Nuclear terrorism threatens to wreck nuclear peace, which has lasted 61 years despite the presence of tens of thousands of nuclear missiles around the world, noted Nobel laureate Tom Schelling, one of the key speakers at the conference.
The latest change is that there is no talk of enriching uranium but of the right to enrich uranium.
This article was first published in UCLA Today Online.
By Ajay Singh
IMAGINE YOU'RE on your way to work — or relaxing at home — and a nuclear device explodes somewhere in the nation. Instantly reminiscent of 9/11, the attack would almost certainly result in an American nuclear strike against the suspected aggressor.
"God help whoever's on the other side," said Robert Powell, a UC Berkeley professor of political science, who raised that all-too-plausible scenario at a recent public conference on nuclear weapons at UCLA. "Nine/11 led to Iraq," he noted. "Can you imagine how little evidence it would take this time around to prompt a massive U.S. response?"
Titled "Nuclear Weapons in a New Century: Facing the Emerging Challenges," the well-attended conference March 6-7 at Covel Commons was organized by the Ronald W. Burkle Center for International Relations and co-hosted by Gen. Wesley K. Clark (Ret.), a fellow at the center, and Kal Raustiala, its director.
Nuclear terrorism threatens to wreck nuclear peace, which has lasted 61 years despite the presence of tens of thousands of nuclear missiles around the world, noted Nobel laureate Tom Schelling, one of the key speakers at the conference. ("The most spectacular event of the past half century is the one that did not occur," Schelling wrote when he accepted the Nobel Prize for economics in 2005.)
Any act of nuclear terrorism anywhere in the world would lead to "a series of retaliatory, preemptive, completely unpredictable responses," predicted Brian Jenkins, a UCLA alumnus who is senior adviser to the president of the RAND Corp. and a leading authority on terrorism.
The prospect of nuclear terrorism is closely connected with nuclear proliferation, a decades-old problem that, as one of the conference's major themes, was dominated by discussions centering on Iran's and North Korea's drive to become nuclear powers.
"A nuclear-armed Iran is intolerable," remarked Undersecretary of State for Arms Control and International Security Robert G. Joseph in his keynote address. "Iran supports terrorism, undercuts prospects for peace between Lebanon and Israel, and wants to wipe Israel off the map." Joseph added that both Iran and North Korea were bent on developing atomic weapons at a time when a growing number of countries want nuclear weapons. "If we fail in Iran, it provides the stage for further proliferation," he warned.
Recently, however, there have been signs that Washington's threat of force against Iran, coupled with multilateral diplomatic efforts to persuade its regime to rein in its rhetoric and adventurism, is causing Tehran to rethink its nuclear ambitions.
"The latest change is that there is no talk of enriching uranium but of the right to enrich uranium," said Abbas Milani, director of Iranian Studies at Stanford University. "That's setting the stage for precisely the kind of negotiations that should happen — and the only setback to this process would be an attack on Iran. It will do for the regime what it wants from the nuclear program: its self-preservation."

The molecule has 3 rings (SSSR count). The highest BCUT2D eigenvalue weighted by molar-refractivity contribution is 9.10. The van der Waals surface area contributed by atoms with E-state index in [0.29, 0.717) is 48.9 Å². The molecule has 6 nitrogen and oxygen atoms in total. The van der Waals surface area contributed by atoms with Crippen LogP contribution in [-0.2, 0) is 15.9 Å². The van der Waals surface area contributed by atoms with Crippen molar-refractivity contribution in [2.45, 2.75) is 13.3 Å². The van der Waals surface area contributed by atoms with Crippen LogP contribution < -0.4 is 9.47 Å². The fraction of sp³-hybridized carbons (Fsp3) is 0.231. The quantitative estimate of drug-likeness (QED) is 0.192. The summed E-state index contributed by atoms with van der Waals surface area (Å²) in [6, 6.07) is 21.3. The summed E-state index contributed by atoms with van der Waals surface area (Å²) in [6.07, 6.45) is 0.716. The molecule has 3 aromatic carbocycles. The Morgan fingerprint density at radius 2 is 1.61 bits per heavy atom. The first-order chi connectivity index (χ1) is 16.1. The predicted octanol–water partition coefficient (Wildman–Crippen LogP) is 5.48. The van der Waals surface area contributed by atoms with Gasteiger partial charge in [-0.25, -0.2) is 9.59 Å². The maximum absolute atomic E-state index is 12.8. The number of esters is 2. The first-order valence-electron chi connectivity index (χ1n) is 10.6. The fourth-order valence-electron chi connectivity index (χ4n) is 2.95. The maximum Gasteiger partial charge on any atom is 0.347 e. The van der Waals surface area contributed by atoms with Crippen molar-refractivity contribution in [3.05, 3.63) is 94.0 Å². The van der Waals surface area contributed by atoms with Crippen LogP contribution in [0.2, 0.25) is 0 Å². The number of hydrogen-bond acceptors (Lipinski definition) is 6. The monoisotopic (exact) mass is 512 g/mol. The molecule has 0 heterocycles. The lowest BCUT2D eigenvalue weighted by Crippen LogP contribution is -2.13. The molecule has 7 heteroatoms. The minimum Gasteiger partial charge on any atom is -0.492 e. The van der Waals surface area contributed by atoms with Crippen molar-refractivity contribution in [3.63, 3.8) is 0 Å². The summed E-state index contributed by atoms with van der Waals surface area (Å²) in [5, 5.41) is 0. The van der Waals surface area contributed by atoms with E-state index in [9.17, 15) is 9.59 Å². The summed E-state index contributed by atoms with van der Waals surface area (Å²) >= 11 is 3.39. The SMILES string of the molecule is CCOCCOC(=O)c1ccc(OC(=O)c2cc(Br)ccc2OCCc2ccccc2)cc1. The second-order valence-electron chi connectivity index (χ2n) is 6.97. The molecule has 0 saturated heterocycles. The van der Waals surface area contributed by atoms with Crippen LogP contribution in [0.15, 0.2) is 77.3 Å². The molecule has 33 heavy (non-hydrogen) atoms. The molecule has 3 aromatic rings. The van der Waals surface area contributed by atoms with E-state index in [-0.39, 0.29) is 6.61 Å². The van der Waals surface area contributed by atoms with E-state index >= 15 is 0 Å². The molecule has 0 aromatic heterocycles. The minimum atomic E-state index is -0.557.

The Bush administration, which earned kudos for successfully persuading Libya to give up its nuclear program, is also spearheading an effort by the United Nations Security Council and Germany to impose financial sanctions on Iran, Joseph explained. At the same time, the U.S. is working with several Persian Gulf states to include both countries in a U.S.-led security relationship, he explained.
Similarly, immediately after North Korea conducted a provocative nuclear test last October, the U.S. reaffirmed its commitment of nuclear protection to Japan, which was "very reassuring to the Japanese," Joseph observed. That, in turn, "reassured China because China is concerned about Japan going nuclear."
No silver bullet can stop nuclear proliferation, Joseph said, but "each one plays an important role." For example, he explained, when the Global Initiative to Combat Nuclear Terrorism met in Ankara last month, representatives discussed ways to provide nuclear fuel for energy purposes to nations that give up their option to enrich uranium, an essential ingredient in making atomic bombs.
One area of grave concern is the selling of fissile material, which can be used to make "radioactive dispersal devices," or "dirty bombs," on the nuclear black market. In 2005, the International Atomic Energy Agency uncovered 103 incidents — an average of one every three weeks — of fissile material trafficking on the black market, Washington Post reporter Joby Warrick told conference participants.
Some U.S.-led multilateral sting operations to catch both buyers and sellers in this murky underworld are already underway, said RAND's Jenkins. "We have to move from absolute prevention to deterrence by identifying terrorist plots and making them as difficult as possible to carry out."
Much of that work will fall on the government that succeeds the Bush administration next year. One of its priorities should be to intensify efforts to combat the spread of fissile material, said Joseph Cirincione, vice president for national security at the Center for American Progress, a Washington, D.C., think tank. The fissile material market, said Cirincione, is "the ultimate preventable nuclear catastrophe," using the words of Harvard nuclear expert Graham Allison. The United States spends $1 billion a year tackling fissile material — "we spend that every three days in Iraq," Cirincione said, adding: "We have the prevention programs in place [and] the people who know how to implement them — all we lack are the resources and the presidential will."